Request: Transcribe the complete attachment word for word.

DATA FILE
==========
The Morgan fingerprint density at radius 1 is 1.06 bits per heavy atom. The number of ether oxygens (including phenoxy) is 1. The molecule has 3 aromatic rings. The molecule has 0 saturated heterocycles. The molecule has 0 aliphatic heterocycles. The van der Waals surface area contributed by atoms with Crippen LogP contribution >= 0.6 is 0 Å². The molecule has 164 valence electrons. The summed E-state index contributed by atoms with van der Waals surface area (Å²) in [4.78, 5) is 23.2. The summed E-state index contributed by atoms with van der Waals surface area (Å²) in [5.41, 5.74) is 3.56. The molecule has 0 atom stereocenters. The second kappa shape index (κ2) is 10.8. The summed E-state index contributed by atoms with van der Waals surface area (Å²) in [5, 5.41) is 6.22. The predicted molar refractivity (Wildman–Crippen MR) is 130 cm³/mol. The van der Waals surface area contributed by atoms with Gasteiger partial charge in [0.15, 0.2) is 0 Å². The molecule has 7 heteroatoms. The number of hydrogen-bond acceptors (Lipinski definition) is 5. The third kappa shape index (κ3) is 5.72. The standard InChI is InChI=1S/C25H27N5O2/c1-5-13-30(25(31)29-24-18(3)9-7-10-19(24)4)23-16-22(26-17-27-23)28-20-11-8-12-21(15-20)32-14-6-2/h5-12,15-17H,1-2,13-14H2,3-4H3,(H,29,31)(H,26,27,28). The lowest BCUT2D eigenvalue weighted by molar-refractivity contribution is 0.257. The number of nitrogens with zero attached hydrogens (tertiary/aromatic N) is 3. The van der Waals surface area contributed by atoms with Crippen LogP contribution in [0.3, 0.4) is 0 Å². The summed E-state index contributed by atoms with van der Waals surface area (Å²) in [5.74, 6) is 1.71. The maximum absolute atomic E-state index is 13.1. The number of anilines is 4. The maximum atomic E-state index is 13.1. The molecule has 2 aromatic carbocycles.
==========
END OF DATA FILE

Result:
The Morgan fingerprint density at radius 1 is 1.06 bits per heavy atom. The number of ether oxygens (including phenoxy) is 1. The molecule has 3 aromatic rings. The molecule has 0 saturated heterocycles. The molecule has 0 aliphatic heterocycles. The van der Waals surface area contributed by atoms with Crippen LogP contribution >= 0.6 is 0 Å². The molecule has 164 valence electrons. The summed E-state index contributed by atoms with van der Waals surface area (Å²) in [4.78, 5) is 23.2. The summed E-state index contributed by atoms with van der Waals surface area (Å²) in [5.41, 5.74) is 3.56. The molecule has 0 atom stereocenters. The second kappa shape index (κ2) is 10.8. The summed E-state index contributed by atoms with van der Waals surface area (Å²) in [5, 5.41) is 6.22. The predicted molar refractivity (Wildman–Crippen MR) is 130 cm³/mol. The van der Waals surface area contributed by atoms with Gasteiger partial charge in [0.15, 0.2) is 0 Å². The molecule has 7 heteroatoms. The number of hydrogen-bond acceptors (Lipinski definition) is 5. The third kappa shape index (κ3) is 5.72. The standard InChI is InChI=1S/C25H27N5O2/c1-5-13-30(25(31)29-24-18(3)9-7-10-19(24)4)23-16-22(26-17-27-23)28-20-11-8-12-21(15-20)32-14-6-2/h5-12,15-17H,1-2,13-14H2,3-4H3,(H,29,31)(H,26,27,28). The lowest BCUT2D eigenvalue weighted by molar-refractivity contribution is 0.257. The number of nitrogens with zero attached hydrogens (tertiary/aromatic N) is 3. The van der Waals surface area contributed by atoms with Crippen LogP contribution in [0.3, 0.4) is 0 Å². The summed E-state index contributed by atoms with van der Waals surface area (Å²) in [5.74, 6) is 1.71. The maximum absolute atomic E-state index is 13.1. The number of anilines is 4. The maximum atomic E-state index is 13.1. The molecule has 2 aromatic carbocycles.